Karamo Brown’s syndicated talk show “Karamo” has been renewed for Season 2.
The news was announced Thursday morning by NBCUniversal Syndication Studios & E! News executive vice president Tracie Wilson.
To date, “Karamo” is sold in 85% of the country and appears on leading station groups across the country including Nexstar, Weigel, Tegna, Sunbeam, Hearst, Sinclair, Capitol, Block, CW Plus, Mission Broadcasting and more. “Karamo” is executive produced by Kerry Shannon and co-executive produced by Gloria Harrison-Hall.
I talked to Brown, who first shot to fame as one of the five stars of Netflix’s “Queer Eye,” ahead of the renewal announcement over Zoom from his L.A. home.
I feel like anytime we spoke in the past, you would tell me your dream was to host a talk show. You’ve been manifesting this. This is has been your ultimate dream.
My ultimate goal since day one. Only thing that I ever wanted. Only thing. Everything was always with the purpose of, how can I get here? And to know that we got there — we got a second season. Gayle King was like, “The talk show graveyard is real after Season 1.” And she was like, “I pray that you don’t come in that graveyard with me.” It put a fear in my mind, even though when she said that she was encouraging. Everyone’s been encouraging and the audience received it and it got picked it up.
Let’s talk about the first season. Is there anything you would’ve done differently now that you’ve been through it?
There were things that organically weren’t me, but we were trying to mix it up. For instance, I was dancing in the first couple episodes. I mean, literally doing TikTok dances on stage, and I’m so thankful we’re not anymore. I’m a 42-year-old man. I’m very glad I’m not doing those things. But on “Queer Eye,” we do dancing and we do all these things, and it was like, how do you mix those things in? And then we realized that what we need to lean into is that people want to tell me about their pain and they want me to help heal them. Once we got into that, it was great.
So your TikTok dancing didn’t heal people?
It did not. [Laughs]. We had a couple of me, a mom and a daughter dancing, but it did not heal. It was a mess. It was literally a mess. I mean TikTok cheers me up at nighttime scrolling through, but just not me on a national stage.
What’s the one episode from the first season that stands out as the most meaningful for you?
It was the second episode that I ever shot. It was a mother and daughter, and they were at odds fighting, screaming. Pain comes out in anger, and these women were expressing the anger sitting across each other on the couch. And I realized quickly that it was generational trauma. She was 15 when she had her daughter. Her daughter was 14 when she had her child. They both were raped. They both had these issues and neither of them knew how to see each other and realize that they had the power to heal and break. I got them to a place where they started hearing each other. They were crying and I said, “Can I give you therapy?” I got down on my knees and begged these two Black women to take therapy. And they both begrudgingly said yes.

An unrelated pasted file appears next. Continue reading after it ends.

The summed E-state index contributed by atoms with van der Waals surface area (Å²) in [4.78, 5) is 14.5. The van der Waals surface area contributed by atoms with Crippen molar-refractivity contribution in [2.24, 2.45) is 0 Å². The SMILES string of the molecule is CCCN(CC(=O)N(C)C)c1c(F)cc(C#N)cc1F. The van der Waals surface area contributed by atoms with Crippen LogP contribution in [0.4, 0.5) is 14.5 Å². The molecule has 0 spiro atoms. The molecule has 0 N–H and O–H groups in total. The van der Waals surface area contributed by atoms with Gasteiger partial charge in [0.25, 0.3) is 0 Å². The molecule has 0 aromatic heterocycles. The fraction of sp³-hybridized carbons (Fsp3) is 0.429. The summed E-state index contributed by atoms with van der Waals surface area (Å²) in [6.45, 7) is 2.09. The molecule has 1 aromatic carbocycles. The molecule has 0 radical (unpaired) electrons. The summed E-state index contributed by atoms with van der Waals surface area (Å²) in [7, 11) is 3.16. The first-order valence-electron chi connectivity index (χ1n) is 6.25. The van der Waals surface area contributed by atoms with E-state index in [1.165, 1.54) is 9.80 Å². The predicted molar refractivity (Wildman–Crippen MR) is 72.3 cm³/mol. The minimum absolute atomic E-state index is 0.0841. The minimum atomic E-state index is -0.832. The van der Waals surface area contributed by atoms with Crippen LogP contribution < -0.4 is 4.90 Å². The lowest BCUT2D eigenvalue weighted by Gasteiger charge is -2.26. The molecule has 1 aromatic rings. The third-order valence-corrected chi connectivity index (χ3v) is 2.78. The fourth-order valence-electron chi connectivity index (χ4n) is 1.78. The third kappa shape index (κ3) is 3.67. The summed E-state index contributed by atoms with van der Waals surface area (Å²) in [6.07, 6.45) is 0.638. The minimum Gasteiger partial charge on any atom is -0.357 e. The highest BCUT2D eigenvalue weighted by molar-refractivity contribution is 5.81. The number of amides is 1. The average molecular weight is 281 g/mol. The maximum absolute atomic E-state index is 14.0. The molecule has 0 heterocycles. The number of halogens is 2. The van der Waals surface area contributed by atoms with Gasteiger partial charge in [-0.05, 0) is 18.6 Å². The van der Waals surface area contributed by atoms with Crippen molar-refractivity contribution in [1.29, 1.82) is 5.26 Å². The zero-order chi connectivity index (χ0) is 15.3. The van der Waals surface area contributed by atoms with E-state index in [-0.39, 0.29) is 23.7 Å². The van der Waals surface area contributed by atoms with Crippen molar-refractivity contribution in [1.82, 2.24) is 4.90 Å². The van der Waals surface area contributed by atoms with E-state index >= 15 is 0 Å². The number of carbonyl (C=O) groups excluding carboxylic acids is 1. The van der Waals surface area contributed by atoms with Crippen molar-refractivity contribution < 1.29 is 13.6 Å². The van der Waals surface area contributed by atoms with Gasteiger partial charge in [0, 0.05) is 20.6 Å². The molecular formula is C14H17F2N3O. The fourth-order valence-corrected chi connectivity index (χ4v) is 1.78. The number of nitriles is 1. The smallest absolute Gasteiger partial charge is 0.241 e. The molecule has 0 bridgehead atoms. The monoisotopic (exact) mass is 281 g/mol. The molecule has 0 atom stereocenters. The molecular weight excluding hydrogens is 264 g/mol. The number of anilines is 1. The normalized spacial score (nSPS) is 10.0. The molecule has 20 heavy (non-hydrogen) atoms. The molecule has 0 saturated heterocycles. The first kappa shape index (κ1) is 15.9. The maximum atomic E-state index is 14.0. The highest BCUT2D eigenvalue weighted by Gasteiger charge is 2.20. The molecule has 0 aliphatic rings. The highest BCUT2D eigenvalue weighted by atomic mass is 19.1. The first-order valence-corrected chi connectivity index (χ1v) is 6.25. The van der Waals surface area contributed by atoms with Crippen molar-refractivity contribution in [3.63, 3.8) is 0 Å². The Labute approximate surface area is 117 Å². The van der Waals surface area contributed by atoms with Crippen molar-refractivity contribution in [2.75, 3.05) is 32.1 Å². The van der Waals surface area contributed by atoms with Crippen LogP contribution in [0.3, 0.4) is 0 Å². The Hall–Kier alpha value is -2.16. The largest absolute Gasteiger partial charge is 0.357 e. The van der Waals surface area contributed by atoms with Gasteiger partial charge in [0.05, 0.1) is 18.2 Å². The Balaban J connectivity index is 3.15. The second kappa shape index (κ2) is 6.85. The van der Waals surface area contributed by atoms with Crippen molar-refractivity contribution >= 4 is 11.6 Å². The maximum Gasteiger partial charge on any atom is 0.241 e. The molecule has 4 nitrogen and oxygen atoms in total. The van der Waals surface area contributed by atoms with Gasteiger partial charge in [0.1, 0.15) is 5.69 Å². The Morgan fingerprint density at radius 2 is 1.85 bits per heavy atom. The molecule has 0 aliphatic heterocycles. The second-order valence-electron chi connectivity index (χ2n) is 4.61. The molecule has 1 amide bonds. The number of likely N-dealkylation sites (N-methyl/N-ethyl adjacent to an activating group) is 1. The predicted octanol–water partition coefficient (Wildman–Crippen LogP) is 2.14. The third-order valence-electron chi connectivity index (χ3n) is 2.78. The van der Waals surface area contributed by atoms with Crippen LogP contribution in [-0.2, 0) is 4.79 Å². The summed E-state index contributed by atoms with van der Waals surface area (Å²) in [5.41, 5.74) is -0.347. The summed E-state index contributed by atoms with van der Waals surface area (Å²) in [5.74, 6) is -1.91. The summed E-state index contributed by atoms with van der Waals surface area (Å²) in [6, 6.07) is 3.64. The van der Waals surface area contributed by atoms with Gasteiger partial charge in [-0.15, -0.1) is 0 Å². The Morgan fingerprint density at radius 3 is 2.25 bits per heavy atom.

You replaced Maury and he was a very specific type of talk show host. Was there ever a moment where people said, “We should make this a celebrity talk show, we should be having celebrities with you?”
I’m going to be real with you — I love Jennifer Hudson. I watch her show. I love Sherri Shepherd. I’m not one of these haters who’ll be like, “I don’t like them.” I love what they’re doing. I love it. And there’s a place for that. But I need to stay in my lane. My lane is from “Queer Eye,” my lane is from when I first met you working in social services at the Los Angeles LGBT Center. I have always been helping regular people. I didn’t help any celebrities. You’re great at talking to celebrities, but I get awkward. I like my lane. I think also with Dr. Phil retiring, I’ll be one of the last in this lane, and I plan to be the last to revive it where there’s now more behind me.
So what does this mean for “Queer Eye?”
Please let there be 40 more seasons of “Queer Eye.” First of all, I love working with those four yahoos, but secondly, I grew up poor. Just because you got a new job, you don’t leave the old one. I don’t know how rich people do it, but just because you’ve got a new check, don’t mean you leave the old check. Also, “Queer Eye” was a training ground for me to do what I’m doing here. It allowed me to really work on my skills to make sure I knew what I was doing and to make sure I was having those breakthroughs before I even knew I could do it on my own talk show. We’re praying and we’re hoping that fans will write in because I don’t think any reality show on Netflix has ran past eight seasons, so we’re going to be the longest. We want to keep going.
Let’s talk about the LGBTQ community right now, specifically that the drag community and the trans community are becoming political punching bags, literally and figuratively.
It’s about making sure that I never stop normalizing it. And so on my talk show, I have LGBTQIA+ guests, and it is nothing like you would’ve saw in the ’90s. I had a couple on, it just aired a week and a half ago, a trans man. And we talked about them in a relationship and talking about him having a hysterectomy.
Would you ever bring these right-wing politicians onto your show?
Never. The reason being is because I’m not equipped to have all the facts like CNN, like an Anderson Cooper who’s been studying this, [like] Rachel Maddow. I wish Jonathan Van Ness could get a late night talk show. They study politics. I don’t study politics, I study emotions. I would do a disservice trying to argue with a politician on my show, but what I will do is bring someone on my show and show them how their actions are hurting their child and how when you do these things, how this is hurting someone and talk about it from a feeling space. I would do that.
This Q&A has been edited for length and clarity.